I’m pretty sure you realized most movie villains dress in black, evil armies in the movies bear a black banner, and whenever the devilish mastermind or the fortress or the headquater of the evil forces are shown, everything gets dark, colors are desaturated and black becomes the prime and predominant color in the scene. This is due to a very deep and old legacy we humans carry with us, regarding the color black. In olden times, when fear of witchcraft and -black- magic was widely spread across the old world, all these things got heavily bound to the color black, being the color of the devil and everything that is hidden, defective and vicious – representing a great fear of the occult and secret malignancies, buried in the dark, not visible to the human eye, lurking, waiting and spreading until it was time to break free and devour everything that was good and bright. These feelings might originate from even older times, where humans were in constant danger of being hounded and eaten alive by the beasts of long forgotten times or being attacked and vanquished by other tribes in the darkness of the night. In contrast to feline beings, for example, humans don’t have very good capabilities of seing in the dark, due to a prioritization for other aspects, like a better differentiation between colors. This weakness and incapability could very well be the reason why we have a deep and innate fear of the dark and tend to be alarmed when we think we saw something moving in the shadows: It is a simple mechanism which should increase our survivability and reduce the possibility to get eaten in a shadowy environment or the middle of the night where we couldn’t spot the predator in a proper way before he jumped for the kill. This fear inherited incessantly through the ages, and lets us always feel discomfort in pitch black rooms and associate words like “hidden”, “occult”, “evil”, “mysterious” and “forbidden” with the color black, because it reminds us of areas we can not perceive and understand in a complete manner. This led to combinations like “black site”, “black ops”, “black magic”, “black arts”, “black box”, “black market”, “black hole”, “black project” and many more, all of them describing something that is isolated, hidden and self-contained, without the possibilty to look at it from the outside.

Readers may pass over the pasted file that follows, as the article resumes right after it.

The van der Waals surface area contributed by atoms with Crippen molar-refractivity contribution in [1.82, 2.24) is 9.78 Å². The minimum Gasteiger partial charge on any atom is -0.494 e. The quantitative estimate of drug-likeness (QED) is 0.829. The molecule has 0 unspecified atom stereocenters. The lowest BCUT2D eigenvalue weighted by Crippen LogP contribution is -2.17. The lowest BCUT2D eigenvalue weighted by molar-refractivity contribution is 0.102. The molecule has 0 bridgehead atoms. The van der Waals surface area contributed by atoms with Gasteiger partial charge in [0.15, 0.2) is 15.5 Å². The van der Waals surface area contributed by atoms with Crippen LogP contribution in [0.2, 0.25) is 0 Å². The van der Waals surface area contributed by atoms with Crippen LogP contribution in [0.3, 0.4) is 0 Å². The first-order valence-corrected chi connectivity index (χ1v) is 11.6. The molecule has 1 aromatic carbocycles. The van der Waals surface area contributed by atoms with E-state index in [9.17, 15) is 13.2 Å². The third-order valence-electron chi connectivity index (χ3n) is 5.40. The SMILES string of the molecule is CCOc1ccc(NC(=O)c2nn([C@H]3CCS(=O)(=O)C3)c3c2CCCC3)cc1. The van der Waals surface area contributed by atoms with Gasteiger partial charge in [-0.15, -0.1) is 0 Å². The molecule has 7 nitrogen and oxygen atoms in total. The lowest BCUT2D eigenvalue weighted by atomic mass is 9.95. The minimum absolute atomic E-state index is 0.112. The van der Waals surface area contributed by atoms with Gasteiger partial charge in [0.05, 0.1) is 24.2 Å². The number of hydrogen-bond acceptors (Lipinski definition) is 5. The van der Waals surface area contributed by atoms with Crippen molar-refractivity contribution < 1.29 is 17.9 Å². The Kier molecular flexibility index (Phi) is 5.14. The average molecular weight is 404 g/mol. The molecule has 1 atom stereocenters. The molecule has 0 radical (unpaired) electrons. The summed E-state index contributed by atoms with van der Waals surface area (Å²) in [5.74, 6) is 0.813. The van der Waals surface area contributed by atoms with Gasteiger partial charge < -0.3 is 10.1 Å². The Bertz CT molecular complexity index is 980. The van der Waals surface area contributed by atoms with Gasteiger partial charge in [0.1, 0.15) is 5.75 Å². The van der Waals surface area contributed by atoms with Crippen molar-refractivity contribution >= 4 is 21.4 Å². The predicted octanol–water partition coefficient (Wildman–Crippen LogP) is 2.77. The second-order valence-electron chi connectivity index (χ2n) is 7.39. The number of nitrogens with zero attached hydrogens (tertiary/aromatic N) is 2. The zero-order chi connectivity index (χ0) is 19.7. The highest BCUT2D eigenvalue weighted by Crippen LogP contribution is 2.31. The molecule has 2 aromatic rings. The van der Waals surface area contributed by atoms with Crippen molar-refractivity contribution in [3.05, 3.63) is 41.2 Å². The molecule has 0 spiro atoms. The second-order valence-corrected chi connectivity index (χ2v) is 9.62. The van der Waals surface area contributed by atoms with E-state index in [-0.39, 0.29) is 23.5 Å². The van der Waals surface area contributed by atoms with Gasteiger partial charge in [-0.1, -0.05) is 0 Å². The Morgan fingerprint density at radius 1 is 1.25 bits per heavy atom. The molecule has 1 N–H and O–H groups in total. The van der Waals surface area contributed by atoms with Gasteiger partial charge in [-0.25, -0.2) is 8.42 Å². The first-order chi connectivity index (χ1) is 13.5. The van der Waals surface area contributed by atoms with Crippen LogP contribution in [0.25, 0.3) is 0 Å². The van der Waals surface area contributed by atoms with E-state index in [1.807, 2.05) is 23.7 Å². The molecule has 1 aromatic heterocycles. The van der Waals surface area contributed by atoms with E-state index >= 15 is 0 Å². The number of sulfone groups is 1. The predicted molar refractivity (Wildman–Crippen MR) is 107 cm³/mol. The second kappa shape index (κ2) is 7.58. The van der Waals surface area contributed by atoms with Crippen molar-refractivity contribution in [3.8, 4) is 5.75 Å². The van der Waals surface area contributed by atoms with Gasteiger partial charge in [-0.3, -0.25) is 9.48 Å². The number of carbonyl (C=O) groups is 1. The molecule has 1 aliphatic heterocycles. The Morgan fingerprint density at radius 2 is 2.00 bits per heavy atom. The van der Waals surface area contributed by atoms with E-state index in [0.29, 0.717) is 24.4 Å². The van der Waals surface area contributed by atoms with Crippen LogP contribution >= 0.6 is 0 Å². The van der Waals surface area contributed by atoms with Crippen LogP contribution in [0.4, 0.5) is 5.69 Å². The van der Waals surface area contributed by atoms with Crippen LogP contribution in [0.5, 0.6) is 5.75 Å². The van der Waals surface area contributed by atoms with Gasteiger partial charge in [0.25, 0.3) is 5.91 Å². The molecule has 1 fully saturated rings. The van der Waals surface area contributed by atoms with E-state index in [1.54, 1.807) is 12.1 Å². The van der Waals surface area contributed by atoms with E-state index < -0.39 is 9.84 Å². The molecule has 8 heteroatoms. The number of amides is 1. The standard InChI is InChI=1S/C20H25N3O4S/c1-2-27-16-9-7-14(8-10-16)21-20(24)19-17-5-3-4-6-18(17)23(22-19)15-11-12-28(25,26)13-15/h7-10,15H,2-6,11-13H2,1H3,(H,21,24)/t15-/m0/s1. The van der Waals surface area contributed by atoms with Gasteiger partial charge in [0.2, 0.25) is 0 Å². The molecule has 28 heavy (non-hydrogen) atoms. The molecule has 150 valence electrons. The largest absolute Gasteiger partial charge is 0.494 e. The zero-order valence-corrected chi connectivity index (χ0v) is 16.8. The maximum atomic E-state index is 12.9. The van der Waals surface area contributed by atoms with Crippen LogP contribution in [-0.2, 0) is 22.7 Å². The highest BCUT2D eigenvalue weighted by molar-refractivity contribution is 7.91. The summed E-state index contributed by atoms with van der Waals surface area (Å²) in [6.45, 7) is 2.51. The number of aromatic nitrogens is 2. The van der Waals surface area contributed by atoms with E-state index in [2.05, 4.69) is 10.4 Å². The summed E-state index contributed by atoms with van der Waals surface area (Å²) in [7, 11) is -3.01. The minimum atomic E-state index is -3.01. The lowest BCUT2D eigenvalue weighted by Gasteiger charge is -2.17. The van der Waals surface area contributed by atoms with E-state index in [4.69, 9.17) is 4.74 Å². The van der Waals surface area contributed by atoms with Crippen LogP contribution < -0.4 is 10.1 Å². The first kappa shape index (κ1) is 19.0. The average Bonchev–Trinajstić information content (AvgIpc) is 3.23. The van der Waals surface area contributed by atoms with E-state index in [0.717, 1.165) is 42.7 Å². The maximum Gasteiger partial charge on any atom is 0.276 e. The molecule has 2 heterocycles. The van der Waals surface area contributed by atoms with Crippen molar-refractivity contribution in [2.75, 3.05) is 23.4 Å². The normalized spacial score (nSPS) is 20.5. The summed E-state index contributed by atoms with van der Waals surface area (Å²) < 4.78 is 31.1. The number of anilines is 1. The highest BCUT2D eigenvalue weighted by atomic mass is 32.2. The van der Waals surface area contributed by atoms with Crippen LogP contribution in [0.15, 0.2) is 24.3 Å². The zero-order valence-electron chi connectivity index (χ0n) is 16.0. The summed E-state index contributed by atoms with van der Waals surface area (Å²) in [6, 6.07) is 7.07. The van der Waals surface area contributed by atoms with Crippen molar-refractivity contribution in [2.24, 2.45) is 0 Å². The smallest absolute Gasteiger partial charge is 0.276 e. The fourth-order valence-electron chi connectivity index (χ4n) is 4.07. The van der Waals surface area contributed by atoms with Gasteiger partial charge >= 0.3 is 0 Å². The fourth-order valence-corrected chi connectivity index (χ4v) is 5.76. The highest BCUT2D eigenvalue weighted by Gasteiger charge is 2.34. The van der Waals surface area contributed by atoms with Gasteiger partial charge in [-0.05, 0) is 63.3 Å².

The color of authority